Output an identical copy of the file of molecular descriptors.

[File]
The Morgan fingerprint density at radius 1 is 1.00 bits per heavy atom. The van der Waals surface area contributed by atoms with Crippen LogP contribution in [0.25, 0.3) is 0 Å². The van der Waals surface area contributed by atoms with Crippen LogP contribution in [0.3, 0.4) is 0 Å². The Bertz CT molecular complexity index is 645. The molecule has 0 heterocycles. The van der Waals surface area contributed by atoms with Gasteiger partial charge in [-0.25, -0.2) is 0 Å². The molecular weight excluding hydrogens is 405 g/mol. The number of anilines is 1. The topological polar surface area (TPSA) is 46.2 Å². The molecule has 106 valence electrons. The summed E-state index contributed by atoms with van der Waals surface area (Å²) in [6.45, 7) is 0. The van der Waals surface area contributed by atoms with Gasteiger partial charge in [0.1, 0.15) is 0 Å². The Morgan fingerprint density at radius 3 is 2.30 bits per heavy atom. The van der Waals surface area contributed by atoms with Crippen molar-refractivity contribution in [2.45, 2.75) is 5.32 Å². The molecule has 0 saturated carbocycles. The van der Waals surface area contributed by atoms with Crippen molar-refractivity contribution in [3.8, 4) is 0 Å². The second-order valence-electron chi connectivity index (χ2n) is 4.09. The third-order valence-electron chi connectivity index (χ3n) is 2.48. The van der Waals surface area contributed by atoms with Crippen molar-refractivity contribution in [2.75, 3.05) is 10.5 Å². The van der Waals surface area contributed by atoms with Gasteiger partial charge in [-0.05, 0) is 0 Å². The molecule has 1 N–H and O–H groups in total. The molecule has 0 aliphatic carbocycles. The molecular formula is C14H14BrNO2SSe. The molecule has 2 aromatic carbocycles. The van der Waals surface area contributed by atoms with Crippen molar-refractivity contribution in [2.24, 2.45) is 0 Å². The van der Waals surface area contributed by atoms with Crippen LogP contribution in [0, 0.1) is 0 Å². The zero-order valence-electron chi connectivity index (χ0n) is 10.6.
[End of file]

The Morgan fingerprint density at radius 1 is 1.00 bits per heavy atom. The van der Waals surface area contributed by atoms with Crippen LogP contribution in [0.25, 0.3) is 0 Å². The van der Waals surface area contributed by atoms with Crippen LogP contribution in [0.3, 0.4) is 0 Å². The Bertz CT molecular complexity index is 645. The molecule has 0 heterocycles. The van der Waals surface area contributed by atoms with Gasteiger partial charge in [-0.25, -0.2) is 0 Å². The molecular weight excluding hydrogens is 405 g/mol. The number of anilines is 1. The topological polar surface area (TPSA) is 46.2 Å². The molecule has 106 valence electrons. The summed E-state index contributed by atoms with van der Waals surface area (Å²) in [6.45, 7) is 0. The van der Waals surface area contributed by atoms with Gasteiger partial charge in [0.1, 0.15) is 0 Å². The Morgan fingerprint density at radius 3 is 2.30 bits per heavy atom. The van der Waals surface area contributed by atoms with Crippen molar-refractivity contribution in [2.45, 2.75) is 5.32 Å². The molecule has 0 saturated carbocycles. The van der Waals surface area contributed by atoms with Crippen molar-refractivity contribution in [3.8, 4) is 0 Å². The second-order valence-electron chi connectivity index (χ2n) is 4.09. The third-order valence-electron chi connectivity index (χ3n) is 2.48. The van der Waals surface area contributed by atoms with Crippen molar-refractivity contribution in [2.75, 3.05) is 10.5 Å². The van der Waals surface area contributed by atoms with Gasteiger partial charge in [-0.05, 0) is 0 Å². The molecule has 1 N–H and O–H groups in total. The molecule has 0 aliphatic carbocycles. The molecular formula is C14H14BrNO2SSe. The molecule has 2 aromatic carbocycles. The van der Waals surface area contributed by atoms with Crippen molar-refractivity contribution in [2.24, 2.45) is 0 Å². The van der Waals surface area contributed by atoms with Crippen LogP contribution in [0, 0.1) is 0 Å². The zero-order valence-electron chi connectivity index (χ0n) is 10.6.